A comprehensive knowledge of neuropsychology and the effects of head injury cannot be
adequately “coached” in a short experimental vignette, although coaching provides specific
information toward the goal of impaired neuropsychological test performance. Knowledge
about head injury can range from that of the naive but coached participant to, presumably, that
of the professionals who work with head-injured patients. However, it is unclear which group
would provide more realistic neuropsychological test performance when asked to malinger a
Arnett et al. (1995) found that medical students performed more poorly on the 15-Item
Test (FIT) than college students when asked to malinger a head injury. Hayward, Hall, Hunt,
and Zubrick (1987) found that registered nurses who worked with brain injured patients per-
formed more poorly overall on neuropsychological tests than the patients themselves when
asked to malinger their patients’ performance. And Schwartz, Gramling, Kerr, and Morin
Memory Scale (WMS) than attorneys asked to malinger, the attorneys more closely approxi-
mating the head-injured group’s performance.
K. Erdal / Archives of Clinical Neuropsychology 19 (2004) 73–88
These findings suggest that knowledge of neuropsychology may not be sufficient (nor even
desirable) when attempting to malinger a head injury. Indeed, professionals who work with
brain-injured patients may, in fact, “know too much.” That is, they may draw from salient ex-
periences with moderately–severely brain-injured patients’ behavior and neuropsychological
test performance when asked to duplicate head-injured behavior, consequently exaggerating
their portrayal of the impact of a head injury.
Study participants’ pre-experimental levels of knowledge about head injury sequelae have
not always been assessed in simulated malingering experiments, which leads to additional
questions about how participants, typically undergraduates, should be selected for simulated
1.4. Current study
The current study was a simulated malingering experiment which compared three types of
motivation given to the participants in the experimental vignettes (no motivation given, com-
pensation, avoid blame) and three levels of a coaching manipulation (no coaching, coaching
post-concussive symptoms, coaching symptoms and warning about malingering detection)
in two groups of undergraduate students (introductory psychology, advanced neuroscience).
the mild head injury asked of them would be the introductory psychology students who were
coached and warned. As there was little research to guide hypotheses about given motivation,
the motivation manipulation was considered to be exploratory.
One hundred and forty-four students from a liberal arts college were recruited from two
populations; those who had taken introductory psychology but had not taken neuroscience
(n = 108), and advanced neuroscience students who had taken introductory psychology,
probability and statistics, research design, neuroscience, and neuropsychology (n = 36).
From the introductory psychology group, 15 students’ data were excluded due to having a
neurologicalillness(n = 2)orreportinglossofconsciousnessinthelast5years(n = 13).Two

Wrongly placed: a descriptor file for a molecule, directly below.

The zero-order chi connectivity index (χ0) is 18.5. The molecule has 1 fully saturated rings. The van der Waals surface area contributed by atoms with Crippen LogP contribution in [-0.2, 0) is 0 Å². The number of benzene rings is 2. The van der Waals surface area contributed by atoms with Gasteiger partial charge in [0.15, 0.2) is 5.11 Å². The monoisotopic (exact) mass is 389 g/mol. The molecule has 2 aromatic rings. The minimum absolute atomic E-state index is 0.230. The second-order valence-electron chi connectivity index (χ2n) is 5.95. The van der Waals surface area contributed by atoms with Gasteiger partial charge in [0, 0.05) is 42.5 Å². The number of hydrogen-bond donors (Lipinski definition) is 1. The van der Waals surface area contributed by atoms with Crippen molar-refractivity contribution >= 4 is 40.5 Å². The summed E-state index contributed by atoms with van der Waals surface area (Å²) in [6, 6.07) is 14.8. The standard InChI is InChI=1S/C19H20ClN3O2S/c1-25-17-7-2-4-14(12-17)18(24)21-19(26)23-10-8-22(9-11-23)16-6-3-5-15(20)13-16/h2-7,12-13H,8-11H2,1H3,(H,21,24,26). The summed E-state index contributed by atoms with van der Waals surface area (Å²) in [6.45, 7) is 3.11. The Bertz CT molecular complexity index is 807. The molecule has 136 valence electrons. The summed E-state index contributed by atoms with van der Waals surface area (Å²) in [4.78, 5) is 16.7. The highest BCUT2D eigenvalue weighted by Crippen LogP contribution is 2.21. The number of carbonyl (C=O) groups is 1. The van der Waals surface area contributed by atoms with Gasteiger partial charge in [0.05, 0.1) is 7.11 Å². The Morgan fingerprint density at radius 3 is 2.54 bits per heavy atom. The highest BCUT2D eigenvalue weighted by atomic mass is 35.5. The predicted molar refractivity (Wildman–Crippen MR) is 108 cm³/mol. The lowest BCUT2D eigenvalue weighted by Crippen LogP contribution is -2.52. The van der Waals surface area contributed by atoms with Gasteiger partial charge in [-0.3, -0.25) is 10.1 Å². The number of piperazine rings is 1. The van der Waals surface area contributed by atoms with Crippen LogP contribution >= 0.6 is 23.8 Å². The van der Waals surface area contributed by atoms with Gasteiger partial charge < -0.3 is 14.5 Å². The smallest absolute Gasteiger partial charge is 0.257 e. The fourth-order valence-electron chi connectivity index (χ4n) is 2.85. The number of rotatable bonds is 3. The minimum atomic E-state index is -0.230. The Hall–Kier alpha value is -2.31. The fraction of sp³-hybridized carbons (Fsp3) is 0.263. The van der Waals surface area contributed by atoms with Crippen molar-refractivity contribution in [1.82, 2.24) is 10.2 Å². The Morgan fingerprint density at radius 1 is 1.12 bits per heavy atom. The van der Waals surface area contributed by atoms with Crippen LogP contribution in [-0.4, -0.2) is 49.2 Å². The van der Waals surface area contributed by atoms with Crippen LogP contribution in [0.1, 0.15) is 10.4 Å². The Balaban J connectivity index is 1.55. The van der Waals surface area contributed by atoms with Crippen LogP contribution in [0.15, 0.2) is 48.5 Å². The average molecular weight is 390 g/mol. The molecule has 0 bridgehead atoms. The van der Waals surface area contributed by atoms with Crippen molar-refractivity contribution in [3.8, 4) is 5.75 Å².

students’ data were excluded due to reporting in a post-experimental manipulation check that
ing loss of consciousness in the last 5 years, leaving 34 (8 male and 26 female) participants.
The participants were paid $5 for their participation.
Each participant was randomly assigned to 1 of 10 conditions (one control and nine exper-
imental conditions). They read their malingering instructions (see Appendices A–C) which
K. Erdal/Archives of Clinical Neuropsychology 19 (2004) 73–88
were adapted from Arnett et al. (1995), Rees, Tombaugh, Gansler, and Moczynski (1998),
Rose et al. (1995), Rose et al. (1998), and Tombaugh (1997), paraphrased them, and then
gave informed consent. The participants were then administered a one hour battery of neu-
ropsychological tests, including two tests of malingering. Following the testing, the partici-
pants were administered a post-experimental manipulation check which, on a 5-point scale,
assessed overall effort in malingering performance and confidence in achieving the desired
result. Confidence in their performance on each individual test was also evaluated by asking
whether or not the participant believed she/he performed “within the range” of a head-injured
2.3.1. Rey’s FIT
tells the patient that she/he will need to memorize 15 different items, making the task appear
very difficult. In fact, the 15 items are presented in five rows which all but the most severely
impaired patients recall easily (i.e., A B C). A reliability coefficient of .88 has been reported
(Paul, Franzen, Cohen, & Fremouw, 1992). Cut-off scores of 7 or fewer (Lee et al., 1992),
8 or fewer (Bernard & Fowler, 1990; Schretlen, Brandt, Krafft, & Van Gorp, 1991), 9 or
fewer (Greiffenstein, Baker, & Gola, 1996), and 11 (Hiscock et al., 1994) items recalled have
been suggested to determine incomplete effort. The accuracy variables of number of items
recalled and number of items recalled in the correct positions were analyzed, in addition to
the qualitative variables of number of new items added during recall, number of items rotated
during recall, and number of perseverative responses.
2.3.2. Dot Counting Test (DCT)
The DCT is a test of dissimulation which presents stimuli of different difficulty levels in
a random fashion to assess whether the patient’s responses and errors are associated with the
task difficulty (Rey, 1941). The patient is shown two sets of six cards with varying numbers
of dots on them and is timed while she/he counts the dots. The cooperative patient’s time
pattern will increase as the number of dots increases. The first set of six cards have the dots
randomly placed on the cards (ungrouped) while the second set have the dots grouped, which
enable them to be counted more easily. Accuracy variables included number of grouped and
ungrouped cards correct (each out of 6), and ungrouped and grouped pattern (scored as 0:
times not in increasing order and 1: times in increasing order). The qualitative variables of
ungrouped and grouped total time taken for the cards were also analyzed.
The data were analyzed as a 2 Student Group (introductorypsychology, advanced
neuroscience)×3Motivations(nomotivationgiven, compensation, avoidblame)×3Coach-
ing of malingering detection) design.